Cholesterol and copper are crucial to nutrition and normal brain function but recent evidence also implicates both in Alzheimer's disease. Cholesterol is important for cell structure, repair and signaling, hormone production and bile acid synthesis but is also a major risk factor for atherosclerosis, coronary heart disease, and Alzheimer's disease. A high-cholesterol diet can result in beta amyloid deposits - a hallmark of Alzheimer's disease. Copper is important for growth, cardiovascular, endocrine and pulmonary function but copper imbalance has been linked to mental retardation, anemia, toxicosis and Alzheimer's disease. Copper is involved in beta amyloid metabolism, aggregation, toxicity, appears to be elevated in the blood of Alzheimer's patients, and is one of the trace metals found in senile plaques of post-mortem Alzheimer's brains. We have established that cholesterol and copper affect classical conditioning of the rabbit nictitating membrane response and heart rate. New data suggest cholesterol can retard the recall of "old" memories - those formed before a high cholesterol diet. The hypothesis on which the current renewal is based is that cholesterol and beta amyloid affect learning and memory and that the mechanism involved is mediated by direct and indirect effects of cholesterol on the CNS. The current proposal tests this hypothesis with three specific aims will focus on cellular and molecular mechanisms underlying cholesterol effects on acquisition of new memories (Specific Aim 1) and investigate the effects of cholesterol on memory retention (Specific Aim 2). Once we understand the effects of cholesterol on retention we will then examine its cellular and molecular mechanisms (Specific Aim 3). This work is important because of the impact it will have on understanding the role of dietary cholesterol and beta amyloid deposits in learning and memory and on our understanding of the pathogenesis of failures in learning and memory. The research will be of considerable significance because it will establish a clear role for cholesterol, copper and beta amyloid in learning and memory and advance the field by adding the cholesterol-fed rabbit as a valuable non-transgenic tool to the search for treatments of and a cure for Alzheimer's disease. The proposed work is innovative because it combines classical conditioning of the rabbit NMR - a well- understood behavioral and neural model of learning and memory - with the simple dietary manipulation of feeding cholesterol to examine the effects of cholesterol and beta amyloid - two of the "smoking guns" of Alzheimer's disease.

Public Health Relevance

Cholesterol is a major risk factor for cardiovascular disease and there is now evidence that cholesterol is a major risk factor for Alzheimer's disease. Consequently, high cholesterol appears to be the major factor in two of the most widespread diseases in the US. The cholesterol-fed rabbit has been the primary model for cardiovascular disease for 90 years and has recently been shown to accumulate beta amyloid in the brain. Thus, feeding a rabbit cholesterol would make a good non-transgenic model of Alzheimer's disease. Moreover, reducing cholesterol levels may be as viable a means of reducing beta amyloid accumulation as it is in treating heart disease.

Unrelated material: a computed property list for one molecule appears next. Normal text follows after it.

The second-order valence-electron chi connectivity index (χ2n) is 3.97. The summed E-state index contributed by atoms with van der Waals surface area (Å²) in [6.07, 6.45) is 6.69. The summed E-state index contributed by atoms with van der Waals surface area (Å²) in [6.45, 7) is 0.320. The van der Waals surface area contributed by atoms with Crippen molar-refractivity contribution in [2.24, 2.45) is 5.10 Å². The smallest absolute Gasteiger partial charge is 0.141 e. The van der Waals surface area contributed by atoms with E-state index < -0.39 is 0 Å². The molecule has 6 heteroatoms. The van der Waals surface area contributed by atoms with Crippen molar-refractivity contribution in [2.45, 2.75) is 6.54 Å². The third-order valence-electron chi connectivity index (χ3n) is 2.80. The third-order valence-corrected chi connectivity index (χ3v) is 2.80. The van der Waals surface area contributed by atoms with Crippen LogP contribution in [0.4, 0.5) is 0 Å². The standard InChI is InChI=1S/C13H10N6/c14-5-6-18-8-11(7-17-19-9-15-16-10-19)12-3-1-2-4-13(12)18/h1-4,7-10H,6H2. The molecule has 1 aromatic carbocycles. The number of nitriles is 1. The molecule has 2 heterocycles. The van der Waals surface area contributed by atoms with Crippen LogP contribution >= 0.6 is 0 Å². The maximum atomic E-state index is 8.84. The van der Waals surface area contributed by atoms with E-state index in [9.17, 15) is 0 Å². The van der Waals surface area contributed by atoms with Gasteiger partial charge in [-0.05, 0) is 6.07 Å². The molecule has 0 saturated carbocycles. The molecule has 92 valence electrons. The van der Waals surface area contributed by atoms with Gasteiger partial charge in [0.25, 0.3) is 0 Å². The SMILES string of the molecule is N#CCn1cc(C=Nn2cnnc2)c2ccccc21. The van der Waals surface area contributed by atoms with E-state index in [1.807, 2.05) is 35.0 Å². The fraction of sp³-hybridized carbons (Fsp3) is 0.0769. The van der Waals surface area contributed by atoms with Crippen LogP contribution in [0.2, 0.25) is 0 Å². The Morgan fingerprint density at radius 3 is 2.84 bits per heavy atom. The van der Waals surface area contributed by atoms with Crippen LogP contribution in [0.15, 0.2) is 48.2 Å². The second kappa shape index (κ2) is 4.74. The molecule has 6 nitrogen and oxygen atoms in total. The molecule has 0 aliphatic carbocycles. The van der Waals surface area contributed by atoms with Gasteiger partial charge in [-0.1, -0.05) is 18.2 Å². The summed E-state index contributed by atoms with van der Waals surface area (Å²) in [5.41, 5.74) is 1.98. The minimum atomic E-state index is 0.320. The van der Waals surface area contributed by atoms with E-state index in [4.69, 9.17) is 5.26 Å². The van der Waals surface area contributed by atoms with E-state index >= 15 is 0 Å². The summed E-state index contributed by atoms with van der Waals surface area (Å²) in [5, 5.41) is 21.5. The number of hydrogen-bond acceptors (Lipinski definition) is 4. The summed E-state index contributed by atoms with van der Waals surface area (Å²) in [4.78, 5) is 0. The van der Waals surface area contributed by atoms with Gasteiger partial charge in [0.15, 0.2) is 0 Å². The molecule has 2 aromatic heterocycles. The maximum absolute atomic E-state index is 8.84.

Agency
National Institute of Health (NIH)
Institute
National Institute on Aging (NIA)
Type
Research Project (R01)
Project #
5R01AG023211-09
Application #
8484323
Study Section
Special Emphasis Panel (ZRG1-BBBP-E (02))
Program Officer
Petanceska, Suzana
Project Start
2004-07-01
Project End
2014-05-31
Budget Start
2013-06-01
Budget End
2014-05-31
Support Year
9
Fiscal Year
2013
Total Cost
$360,867
Indirect Cost
$95,102
Name
West Virginia University
Department
Physiology
Type
Schools of Medicine
DUNS #
191510239
City
Morgantown
State
WV
Country
United States
Zip Code
26506
Schreurs, B G; Smith-Bell, C A; Lemieux, S K (2013) Dietary cholesterol increases ventricular volume and narrows cerebrovascular diameter in a rabbit model of Alzheimer's disease. Neuroscience 254:61-9
Schreurs, Bernard G; Smith-Bell, Carrie A; Wang, Desheng et al. (2013) Dietary cholesterol degrades rabbit long term memory for discrimination learning but facilitates acquisition of discrimination reversal. Neurobiol Learn Mem 106:238-45
Deci, Stephen; Lemieux, Susan K; Smith-Bell, Carrie A et al. (2012) Cholesterol increases ventricular volume in a rabbit model of Alzheimer's disease. J Alzheimers Dis 29:283-92
Wang, Desheng; Schreurs, Bernard G (2010) Dietary cholesterol modulates the excitability of rabbit hippocampal CA1 pyramidal neurons. Neurosci Lett 479:327-31
Schreurs, Bernard G (2010) The effects of cholesterol on learning and memory. Neurosci Biobehav Rev 34:1366-79
Darwish, Deya S; Wang, Desheng; Konat, Gregory W et al. (2010) Dietary cholesterol impairs memory and memory increases brain cholesterol and sulfatide levels. Behav Neurosci 124:115-23
Lemieux, Susan K; Smith-Bell, Carrie A; Wells, Jered R et al. (2010) Neurovascular changes measured by time-of-flight MR angiography in cholesterol-fed rabbits with cortical amyloid beta-peptide accumulation. J Magn Reson Imaging 32:306-14
Lopes, Kryslaine O; Sparks, D Larry; Streit, Wolfgang J (2008) Microglial dystrophy in the aged and Alzheimer's disease brain is associated with ferritin immunoreactivity. Glia 56:1048-60
Schreurs, Bernard G; Smith-Bell, Carrie A; Darwish, Deya S et al. (2007) High dietary cholesterol facilitates classical conditioning of the rabbit's nictitating membrane response. Nutr Neurosci 10:31-43
Schreurs, Bernard G; Smith-Bell, Carrie A; Darwish, Deya S et al. (2007) Cholesterol enhances classical conditioning of the rabbit heart rate response. Behav Brain Res 181:52-63

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